"This is not appreciated by people standing far too close to the edge. Secondly, when the summit is in cloud in winter conditions the edge cannot be seen and in total white out conditions navigation needs to be spot on with such a steep, corniced drop.
"Regretfully, there will always be accidents in the mountains. The number, though, can be reduced with some planning and taking heed of information that's readily available. On Helvellyn, between the beginning of December and Easter, there is a daily report on the actual ground conditions experienced by real Fell Top Assessors who have walked on the fell, it's not done by a computer! Amongst other things, this report details the height and condition of the snow and what equipment is required to negotiate the fells safely – and enjoyably."
- The daily report from Helvellyn, together with a five day forecast for the Lake District, is available at www.lakedistrictweatherline.co.uk
A series of rock steps and slabby ledges overlooking the col of Mickledore, Broad Stand is a major obstacle that makes direct access between Scafell and Scafell Pike very treacherous. The rock is polished and often seriously slippery, some moves on the route go beyond scrambling difficulty into rock climbing proper, and the potential fall is often fatal. It's equally nasty in ascent or descent, as the poet Coleridge found out in the early 19th Century, and the passage of years has only made it more polished and unpleasant. As such Broad Stand should be regarded as a route for climbers only, and not a place for walkers. Sadly that message hasn't got out to everyone.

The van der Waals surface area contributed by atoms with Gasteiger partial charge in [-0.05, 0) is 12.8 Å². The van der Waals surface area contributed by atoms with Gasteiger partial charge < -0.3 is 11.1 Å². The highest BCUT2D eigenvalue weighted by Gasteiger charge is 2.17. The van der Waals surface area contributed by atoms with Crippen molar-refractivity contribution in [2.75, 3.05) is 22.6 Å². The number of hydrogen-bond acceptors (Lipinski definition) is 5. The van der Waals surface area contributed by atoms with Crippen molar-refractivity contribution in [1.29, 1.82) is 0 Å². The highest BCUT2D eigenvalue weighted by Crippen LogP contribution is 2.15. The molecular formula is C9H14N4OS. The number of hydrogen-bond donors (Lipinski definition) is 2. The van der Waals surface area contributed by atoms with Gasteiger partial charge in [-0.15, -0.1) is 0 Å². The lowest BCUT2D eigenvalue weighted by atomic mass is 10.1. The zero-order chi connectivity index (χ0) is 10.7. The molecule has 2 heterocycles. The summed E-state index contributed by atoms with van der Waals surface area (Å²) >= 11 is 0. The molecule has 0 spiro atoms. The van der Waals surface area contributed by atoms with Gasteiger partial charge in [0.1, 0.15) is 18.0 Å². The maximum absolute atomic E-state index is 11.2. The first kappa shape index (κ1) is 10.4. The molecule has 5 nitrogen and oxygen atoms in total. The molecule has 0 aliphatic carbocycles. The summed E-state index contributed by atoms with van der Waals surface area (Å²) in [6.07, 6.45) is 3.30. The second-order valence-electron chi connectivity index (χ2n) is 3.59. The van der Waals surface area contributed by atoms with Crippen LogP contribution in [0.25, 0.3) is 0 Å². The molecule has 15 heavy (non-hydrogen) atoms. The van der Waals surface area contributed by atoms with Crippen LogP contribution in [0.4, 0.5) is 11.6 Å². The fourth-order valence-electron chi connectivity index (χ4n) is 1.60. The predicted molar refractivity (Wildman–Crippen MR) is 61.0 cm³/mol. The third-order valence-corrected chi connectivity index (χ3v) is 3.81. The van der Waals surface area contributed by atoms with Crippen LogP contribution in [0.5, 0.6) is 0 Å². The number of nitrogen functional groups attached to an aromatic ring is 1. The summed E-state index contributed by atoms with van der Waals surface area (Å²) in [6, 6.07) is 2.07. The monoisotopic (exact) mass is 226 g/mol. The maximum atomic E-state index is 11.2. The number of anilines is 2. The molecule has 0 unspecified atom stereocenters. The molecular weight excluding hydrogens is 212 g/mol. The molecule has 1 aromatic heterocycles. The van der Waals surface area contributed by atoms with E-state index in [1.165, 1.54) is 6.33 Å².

"Broad Stand is lethal in wet conditions, with three fatalities in the last 18 months alone" says Keith Hudson of Wasdale Mountain Rescue Team.
"Over the years there have been many fatalities and life changing injuries here. It isn't a 'challenge' route, it is really a rock climbing descent route which most climbers abseil down."
Another Wasdale trouble spot, this deep ravine below Scafell Pike's popular Corridor Route has caught many walkers out.
"Piers Gill is were people who get lost descending the Pike end up" explains Keith Hudson.
"Sometimes people think the bed of the gill is a path. If they end up on the Lingmell side then the sheep tracks there eventually run into crags with, sometimes, fatal consequences. The Scafell Pike side has a very difficult path with rock steps which can be very hard to follow safely in bad conditions. Again there have been several fatalities in this area."
- With several accident black spots on their busy patch, the Wasdale team has gone as far as publishing location info on their website.